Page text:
Canberra Liberals release exposure draft for legislation to criminalise coercive control


Deputy Leader of the Opposition and Shadow Minister for the Prevention of Domestic and Family Violence, Leanne Castley has today released the exposure draft of her private member’s bill to criminalise coercive control in the ACT.

Ms Castley said that the exposure draft provides the detail of the coercive control criminal offence, including what forms of abusive conduct will constitute coercive control under the proposed law.

“This exposure draft outlines a standalone coercive control offence that comprises the forms of abusive conduct included in the New South Wales and Queensland legislation, and the ACT Domestic and Family Violence Risk Assessment Framework,” Ms Castley said.

“The introduction of a coercive control offence must be done in a way that is considerate of all members of our community. 99 per cent of intimate partner homicides are preceded by coercive control, it is crucial that we act now to criminalise it.”

Shadow Attorney-General Peter Cain, who has worked on this bill alongside Ms Castley, says that the ACT is falling behind as a jurisdiction in addressing coercive control.

“Five out of eight Australian states and territories have either legislated, or committed to legislating, a standalone criminal offence for coercive control. Unfortunately, Minister Berry still wants to go slow on coercive control,” Mr Cain said.

“This bill will protect victim-survivors. Presently, police must wait for an instance of assault or homicide to occur before they can charge a perpetrator of abuse. It will also ensure that convictions of coercive control affect applications for bail and working with vulnerable people checks,” Mr Cain concluded.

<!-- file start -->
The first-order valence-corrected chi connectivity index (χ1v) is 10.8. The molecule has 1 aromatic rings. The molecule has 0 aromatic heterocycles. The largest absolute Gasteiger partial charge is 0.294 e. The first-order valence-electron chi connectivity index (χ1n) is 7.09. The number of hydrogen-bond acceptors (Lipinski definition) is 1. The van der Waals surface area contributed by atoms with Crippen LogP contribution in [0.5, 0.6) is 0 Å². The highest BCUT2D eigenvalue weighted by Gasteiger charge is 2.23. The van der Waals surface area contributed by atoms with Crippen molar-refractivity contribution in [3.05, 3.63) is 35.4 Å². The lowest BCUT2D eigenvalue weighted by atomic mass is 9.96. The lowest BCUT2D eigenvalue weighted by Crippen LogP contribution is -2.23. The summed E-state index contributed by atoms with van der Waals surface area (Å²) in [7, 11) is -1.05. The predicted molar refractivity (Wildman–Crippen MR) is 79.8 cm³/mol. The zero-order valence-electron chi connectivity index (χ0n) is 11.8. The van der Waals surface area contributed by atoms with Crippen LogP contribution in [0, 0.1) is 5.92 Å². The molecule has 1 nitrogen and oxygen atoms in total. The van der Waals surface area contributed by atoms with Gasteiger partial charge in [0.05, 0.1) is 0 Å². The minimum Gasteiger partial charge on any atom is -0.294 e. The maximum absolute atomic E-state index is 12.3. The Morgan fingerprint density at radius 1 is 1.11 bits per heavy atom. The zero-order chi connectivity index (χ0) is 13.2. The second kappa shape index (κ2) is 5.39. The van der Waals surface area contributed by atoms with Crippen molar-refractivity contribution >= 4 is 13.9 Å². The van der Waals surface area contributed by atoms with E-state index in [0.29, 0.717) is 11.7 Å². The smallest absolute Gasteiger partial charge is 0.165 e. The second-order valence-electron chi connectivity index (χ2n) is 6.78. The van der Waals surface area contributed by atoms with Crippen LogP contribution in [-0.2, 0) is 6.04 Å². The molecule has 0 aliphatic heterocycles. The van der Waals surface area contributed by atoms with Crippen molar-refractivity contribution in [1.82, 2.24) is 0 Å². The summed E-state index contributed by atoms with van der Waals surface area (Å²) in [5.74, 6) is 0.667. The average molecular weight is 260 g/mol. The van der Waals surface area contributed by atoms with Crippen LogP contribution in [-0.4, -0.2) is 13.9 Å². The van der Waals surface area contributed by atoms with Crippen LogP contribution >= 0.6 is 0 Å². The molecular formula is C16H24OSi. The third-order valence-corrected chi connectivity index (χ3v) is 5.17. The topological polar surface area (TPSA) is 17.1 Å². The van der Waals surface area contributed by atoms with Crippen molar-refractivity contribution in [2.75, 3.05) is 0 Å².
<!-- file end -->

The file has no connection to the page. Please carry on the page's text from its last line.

In 2021, former DVCS General Manager Glenda Stevens said “Ultimately, there needs to be a legal response to coercive control.” Claudia Maclean, Principal Solicitor of the Women’s Legal Centre ACT has also said “A new offence on top of family violence orders would need to be introduced to capture the insidious nature of coercive control…”

As asserted by Ms Castley’s recent motion in the Assembly, the Canberra Liberals believe that an adequately resourced education campaign must come first, to ensure that the community, frontline services, and the legal system understand coercive control and that it will be criminal offence.

The exposure draft outlines a 12-month commencement date for this bill, leaving ample time for the development and dissemination of an education campaign around coercive control. This is in line with advice from stakeholders. DVCS CEO Sue Webeck has stated that, “a community-based campaign could happen relatively quickly, within a six-month timeframe… and we could definitely be seeing some impact in the ACT community within nine months.”

“Promising to ‘go slow’ on addressing coercive control, as pledged by Minister Berry, is outrageous and bitterly disappointing. It is no surprise that the community is angry at this government’s lack of action when it comes to preventing domestic and family violence,” Ms Castley said.

Ms Castley has distributed the exposure draft for community consultation to stakeholders and frontline services. Interested stakeholders can contact to request a copy of the exposure draft and provide any feedback.